During Akin’s tenure, non-residential education opportunities have been significantly expanded to include online, extension, and hybrid course offerings in almost every degree program. Akin has also announced an initiative for Southeastern to partner with at least one hundred local church “equipping centers” by the year 2015. Students will be able to receive a significant portion of their seminary education through local church internships and creative course delivery systems. In part because of Southeastern’s Great Commission priorities, the seminary has been at the forefront of advocating a Great Commission Resurgence in the SBC. This movement, championed by Akin and recent SBC president and Southeastern alumnus Johnny Hunt, intends to build upon the theological renaissance of the previous generation by prioritizing evangelism and church planting among unreached people groups in foreign nations and underserved regions in North America.

As of fall 2010, Southeastern Seminary has a total enrollment of almost 2700 students. Thousands of Southeastern graduates serve as pastors and other staff in Southern Baptist churches and other types of congregations. Approximately five hundred Southeastern students and graduates currently serve as foreign missionaries, the vast majority through the International Mission Board. Dozens of graduates serve as North American church planters in urban centers such as Boston, Chicago, Tampa, Atlanta, Richmond, and Nashville, as well as underserved rural areas in the Midwest and New England. Almost one hundred students have been awarded the Doctor of Philosophy and now serve in seminaries, colleges, pastorates, and denominational leadership positions all over the world. Hundreds of Southeastern students participate annually in short-term mission trips sponsored by the seminary or local churches. Numerous Southeastern professors regularly lead mission trips or teach short-term in overseas settings. God has been very gracious to Southeastern. Should the Lord tarry, it is our hope for sixty more years of “equipping students to serve the Church and fulfill the Great Commission.”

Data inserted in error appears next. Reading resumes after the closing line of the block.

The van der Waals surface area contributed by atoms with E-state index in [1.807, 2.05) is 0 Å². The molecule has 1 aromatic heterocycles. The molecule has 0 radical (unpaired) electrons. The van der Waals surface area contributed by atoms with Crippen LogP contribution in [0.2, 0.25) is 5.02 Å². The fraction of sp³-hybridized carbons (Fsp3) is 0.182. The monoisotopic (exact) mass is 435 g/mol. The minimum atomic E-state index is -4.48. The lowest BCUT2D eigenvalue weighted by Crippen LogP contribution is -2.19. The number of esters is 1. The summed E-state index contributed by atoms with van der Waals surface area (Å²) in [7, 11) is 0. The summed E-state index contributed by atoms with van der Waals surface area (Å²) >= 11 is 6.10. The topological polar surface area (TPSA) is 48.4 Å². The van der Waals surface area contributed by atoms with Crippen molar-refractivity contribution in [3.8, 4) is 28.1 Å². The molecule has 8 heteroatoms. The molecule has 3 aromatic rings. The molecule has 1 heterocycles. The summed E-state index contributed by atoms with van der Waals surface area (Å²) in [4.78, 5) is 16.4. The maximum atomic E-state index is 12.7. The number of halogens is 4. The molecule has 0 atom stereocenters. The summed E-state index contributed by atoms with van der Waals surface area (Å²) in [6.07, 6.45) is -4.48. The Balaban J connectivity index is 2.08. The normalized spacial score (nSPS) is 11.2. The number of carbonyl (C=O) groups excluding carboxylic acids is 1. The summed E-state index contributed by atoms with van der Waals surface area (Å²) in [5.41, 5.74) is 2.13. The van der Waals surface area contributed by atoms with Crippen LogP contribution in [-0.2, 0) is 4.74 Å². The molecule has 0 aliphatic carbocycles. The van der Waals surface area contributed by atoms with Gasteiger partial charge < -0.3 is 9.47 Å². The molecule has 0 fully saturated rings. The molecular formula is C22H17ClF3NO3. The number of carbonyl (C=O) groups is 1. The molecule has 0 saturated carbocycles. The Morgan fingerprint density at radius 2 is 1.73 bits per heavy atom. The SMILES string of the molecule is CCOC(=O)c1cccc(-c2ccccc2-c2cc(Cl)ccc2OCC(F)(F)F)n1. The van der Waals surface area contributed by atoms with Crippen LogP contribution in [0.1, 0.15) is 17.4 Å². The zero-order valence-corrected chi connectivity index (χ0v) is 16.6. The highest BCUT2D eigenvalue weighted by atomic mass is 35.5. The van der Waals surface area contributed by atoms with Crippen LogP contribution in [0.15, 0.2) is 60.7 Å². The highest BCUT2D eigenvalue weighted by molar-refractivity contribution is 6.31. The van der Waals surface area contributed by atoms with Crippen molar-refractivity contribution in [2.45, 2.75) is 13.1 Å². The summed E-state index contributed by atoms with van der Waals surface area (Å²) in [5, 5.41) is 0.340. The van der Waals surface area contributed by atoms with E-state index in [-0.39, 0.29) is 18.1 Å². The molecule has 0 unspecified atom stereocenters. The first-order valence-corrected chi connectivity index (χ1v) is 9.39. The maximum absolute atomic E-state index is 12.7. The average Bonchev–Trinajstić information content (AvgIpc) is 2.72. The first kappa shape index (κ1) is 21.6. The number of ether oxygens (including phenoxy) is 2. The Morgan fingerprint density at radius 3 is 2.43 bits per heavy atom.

Akin’s Passion for a Great Commission Resurgence

Southeastern Seminary President Danny Akin has written a guest post for the sharefaith blog. His topic is the “Why I Am Passionate for a Great Commission Resurgence among God’s People.”

In his post, Akin concludes,

It is time for Christians in America to get serious about the Great Commission. It is time to be “radical!” Pitiful excuses that are myopic and territorial need to cease. There needs to be genuine repentance and brokenness over a callous heart that has grown cold to the masses who have never heard the gospel and who have no access to it. Such a movement must begin one by one with each one of us. It will begin in individual hearts. I am praying that this passion will grip my heart and soul now and until the day I stand before the Lord Jesus and give an account for the life that He gave me. Like my friend John Piper, I do not want to leave a wasted life. I hope you don’t either!

Read the whole thing at the sharefaith blog.

Why I Will Remain Passionate for a Great Commission Resurgence among Southern Baptists